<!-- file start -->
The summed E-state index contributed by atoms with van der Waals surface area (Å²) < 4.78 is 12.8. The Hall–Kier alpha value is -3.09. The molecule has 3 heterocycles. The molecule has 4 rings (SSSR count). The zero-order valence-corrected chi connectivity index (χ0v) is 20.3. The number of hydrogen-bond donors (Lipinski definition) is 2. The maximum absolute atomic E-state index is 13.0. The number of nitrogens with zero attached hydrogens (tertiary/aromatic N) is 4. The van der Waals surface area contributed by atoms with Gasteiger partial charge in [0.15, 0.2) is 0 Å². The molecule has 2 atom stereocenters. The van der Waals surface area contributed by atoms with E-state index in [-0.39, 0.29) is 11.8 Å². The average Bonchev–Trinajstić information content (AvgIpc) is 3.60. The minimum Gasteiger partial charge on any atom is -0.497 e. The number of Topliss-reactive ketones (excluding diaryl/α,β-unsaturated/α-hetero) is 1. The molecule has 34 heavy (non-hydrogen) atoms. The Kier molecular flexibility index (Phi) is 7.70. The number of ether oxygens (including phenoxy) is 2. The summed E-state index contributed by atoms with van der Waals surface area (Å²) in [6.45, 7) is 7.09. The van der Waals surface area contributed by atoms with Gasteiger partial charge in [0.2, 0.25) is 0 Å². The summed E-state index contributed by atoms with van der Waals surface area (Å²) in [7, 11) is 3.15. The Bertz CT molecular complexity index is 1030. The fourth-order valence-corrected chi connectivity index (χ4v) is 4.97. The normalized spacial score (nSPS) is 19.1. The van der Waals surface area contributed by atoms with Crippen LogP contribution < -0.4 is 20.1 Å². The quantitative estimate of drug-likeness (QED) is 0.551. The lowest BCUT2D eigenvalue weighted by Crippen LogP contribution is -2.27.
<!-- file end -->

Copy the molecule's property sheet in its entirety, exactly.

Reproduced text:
The summed E-state index contributed by atoms with van der Waals surface area (Å²) < 4.78 is 12.8. The Hall–Kier alpha value is -3.09. The molecule has 3 heterocycles. The molecule has 4 rings (SSSR count). The zero-order valence-corrected chi connectivity index (χ0v) is 20.3. The number of hydrogen-bond donors (Lipinski definition) is 2. The maximum absolute atomic E-state index is 13.0. The number of nitrogens with zero attached hydrogens (tertiary/aromatic N) is 4. The van der Waals surface area contributed by atoms with Gasteiger partial charge in [0.15, 0.2) is 0 Å². The molecule has 2 atom stereocenters. The van der Waals surface area contributed by atoms with E-state index in [-0.39, 0.29) is 11.8 Å². The average Bonchev–Trinajstić information content (AvgIpc) is 3.60. The minimum Gasteiger partial charge on any atom is -0.497 e. The number of Topliss-reactive ketones (excluding diaryl/α,β-unsaturated/α-hetero) is 1. The molecule has 34 heavy (non-hydrogen) atoms. The Kier molecular flexibility index (Phi) is 7.70. The number of ether oxygens (including phenoxy) is 2. The summed E-state index contributed by atoms with van der Waals surface area (Å²) in [6.45, 7) is 7.09. The van der Waals surface area contributed by atoms with Gasteiger partial charge in [0.2, 0.25) is 0 Å². The summed E-state index contributed by atoms with van der Waals surface area (Å²) in [7, 11) is 3.15. The Bertz CT molecular complexity index is 1030. The fourth-order valence-corrected chi connectivity index (χ4v) is 4.97. The normalized spacial score (nSPS) is 19.1. The van der Waals surface area contributed by atoms with Crippen LogP contribution < -0.4 is 20.1 Å². The quantitative estimate of drug-likeness (QED) is 0.551. The lowest BCUT2D eigenvalue weighted by Crippen LogP contribution is -2.27.